First I Installed the Windows 8.1 according to your suggestion. It was really a very good suggestion.
    On the time of installation Windows 8 will take 350MB as system partition.

    I give partition only 25 GB for Windows 8 and another 25 GB for Windows 7. (Windows 8 and 7 take only 8.5 GB for installing the OS).
    And windows 8 and 7 allow to make only 4 partition. Linux also allows like that. But here I need more than 4 partition. So after installing the first two OS (Win 8 & 7), I used a utility Live CD (Bart_PE) for arranging the other partitions. With the help of that bootable CD I make other partitions. 20 GB as root(/) for Linux Mint17. 18 GB for its Home. 2GB for swap area. Again 20 GB root for Ubuntu14. 18 GB as it’s Home. I give swap area as common for Mint and Ubuntu. (I think we can assign same Home area for Mint and Ubuntu. Then we can save 18 GB space here!) Their is a balance of 20 GB again. I formatted it as NTFS for Windows 8 and 7 user files. This is the partitions I made. Final important.
    >> With your setup, how much of the disk space allocated to the /boot/efi partition is used?

    Ans: I did not manually allocate any space for the boot file of Linux! Because my HDD has no efi partition. Instead, at final step.
    * Device for boot loader installation.
    I simply selected the the option which shows the name and the size of my HDD.
    for eg. dev/sda ATA WDC-WD1600AVDS-6 (160 GB)
    Then continue…

    Thank You.

  2. O.K Thank you very much. Your tutorial helped me do a lot. I have successfully done not triple but quadruple boot (Windows 8, Windows 7, Ubuntu 14, and Linux Mint17) with the help of your tutorial.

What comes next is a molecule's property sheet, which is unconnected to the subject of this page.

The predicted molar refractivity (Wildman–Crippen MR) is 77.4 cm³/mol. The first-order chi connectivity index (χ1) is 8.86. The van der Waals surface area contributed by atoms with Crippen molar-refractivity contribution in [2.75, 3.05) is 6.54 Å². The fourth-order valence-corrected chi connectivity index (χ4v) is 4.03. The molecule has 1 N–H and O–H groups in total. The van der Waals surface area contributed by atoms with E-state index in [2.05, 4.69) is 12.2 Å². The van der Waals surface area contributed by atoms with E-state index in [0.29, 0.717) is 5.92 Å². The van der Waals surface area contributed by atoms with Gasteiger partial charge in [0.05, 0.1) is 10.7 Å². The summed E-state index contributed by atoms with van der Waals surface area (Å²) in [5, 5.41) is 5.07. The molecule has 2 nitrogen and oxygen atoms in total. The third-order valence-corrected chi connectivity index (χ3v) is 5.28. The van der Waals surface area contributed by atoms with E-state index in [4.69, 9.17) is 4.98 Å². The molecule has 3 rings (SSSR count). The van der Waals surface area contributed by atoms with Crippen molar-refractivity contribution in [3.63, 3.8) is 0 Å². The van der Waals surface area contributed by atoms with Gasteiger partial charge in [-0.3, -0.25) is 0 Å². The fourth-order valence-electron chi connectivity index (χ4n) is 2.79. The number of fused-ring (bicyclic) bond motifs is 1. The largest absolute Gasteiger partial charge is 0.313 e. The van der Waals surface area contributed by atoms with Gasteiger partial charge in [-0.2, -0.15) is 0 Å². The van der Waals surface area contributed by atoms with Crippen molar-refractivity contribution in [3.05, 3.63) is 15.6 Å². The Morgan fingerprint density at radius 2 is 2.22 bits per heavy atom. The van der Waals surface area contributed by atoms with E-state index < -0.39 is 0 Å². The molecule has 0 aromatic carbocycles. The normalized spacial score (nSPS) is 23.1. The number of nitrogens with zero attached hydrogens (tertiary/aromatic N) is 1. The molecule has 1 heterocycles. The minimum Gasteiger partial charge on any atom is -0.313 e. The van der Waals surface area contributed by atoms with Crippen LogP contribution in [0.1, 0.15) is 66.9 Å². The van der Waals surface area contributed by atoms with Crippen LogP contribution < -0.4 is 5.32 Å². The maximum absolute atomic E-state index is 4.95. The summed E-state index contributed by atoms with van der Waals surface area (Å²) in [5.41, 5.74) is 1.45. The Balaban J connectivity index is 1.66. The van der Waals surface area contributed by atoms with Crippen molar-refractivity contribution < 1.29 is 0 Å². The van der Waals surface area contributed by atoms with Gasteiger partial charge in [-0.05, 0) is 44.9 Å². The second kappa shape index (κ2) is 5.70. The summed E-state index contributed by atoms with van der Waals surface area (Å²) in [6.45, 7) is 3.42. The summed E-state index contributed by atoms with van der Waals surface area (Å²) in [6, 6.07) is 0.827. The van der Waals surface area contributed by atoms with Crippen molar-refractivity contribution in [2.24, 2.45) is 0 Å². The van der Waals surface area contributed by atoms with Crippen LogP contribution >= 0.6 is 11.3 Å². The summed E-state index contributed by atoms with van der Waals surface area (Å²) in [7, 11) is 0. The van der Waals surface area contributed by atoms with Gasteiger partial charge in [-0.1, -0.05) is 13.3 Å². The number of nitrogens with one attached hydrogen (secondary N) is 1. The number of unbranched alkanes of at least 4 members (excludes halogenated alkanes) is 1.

Thank you and for your tutorial.

  3. Hi
    On the 2nd page picture 2 and 7 8 shows “/dev/sda2″ is ‘efi’ partition but only 100 MB. You did not say anything about it!

  4. Hi,

    Your Tutorial is good but much confusing.
    You said “you need to select the “device for boot loader installation.” It should not be /dev/sda, but /dev/sda2”

    The /dev/sda2 is showing as ‘efi’ partition and has only 100 MB! It arise some doubts.

    1. What is this efi partition?
    2. How to create it?
    3. Do we need to create an another 100 MB for that efi partition?
    4. Do we need to disable fast boot of Windows 8 before setting dual boot?


    5. Please update your tutorial by clearing this area.

    Thank You.

    1. On a computer with UEFI firmware, the /boot/efi partition is where all the boot loader files are installed. If you have Windows 8 installed, that partition is created during the installation of Windows 8, so whatever size it has is what was allocated to it during the installation of Windows 8.

      Therefore, if you are attempting to dual-boot a Linux distribution and Windows 8, you do not need to create another /boot/efi partition. Make that partition the boot loader device.

      If you are attempting to install a Linux distribution by itself on a computer with UEFI firmware and you are creating partitions manually, one of the file systems available is /boot/efi.

      Hope that clears it up.


        At my first attempt I manually selected the partition (that is created by Windows 8 (350MB) during the installation of Windows 8) for the last process.

        * Device for boot loader installation

        But on that time though Windows 8 option is showing on the boot menu. But when selecting Windows 8, It could not boot and the computer is always restarting.

        Therefore, if anyone attempting to dual-boot a Linux distribution and Windows 8, on a computer WITHOUT UEFI firmware,
        you do not select the last option. (This is important for the computer which has NO UEFI firmware.)
        If there is any wrong selection during installation time, please only select the option which shows the name and the size of your HDD.

        * Device for boot loader installation.
        for eg. dev/sda ATA WDC-WD1600AVDS-6 (160 GB)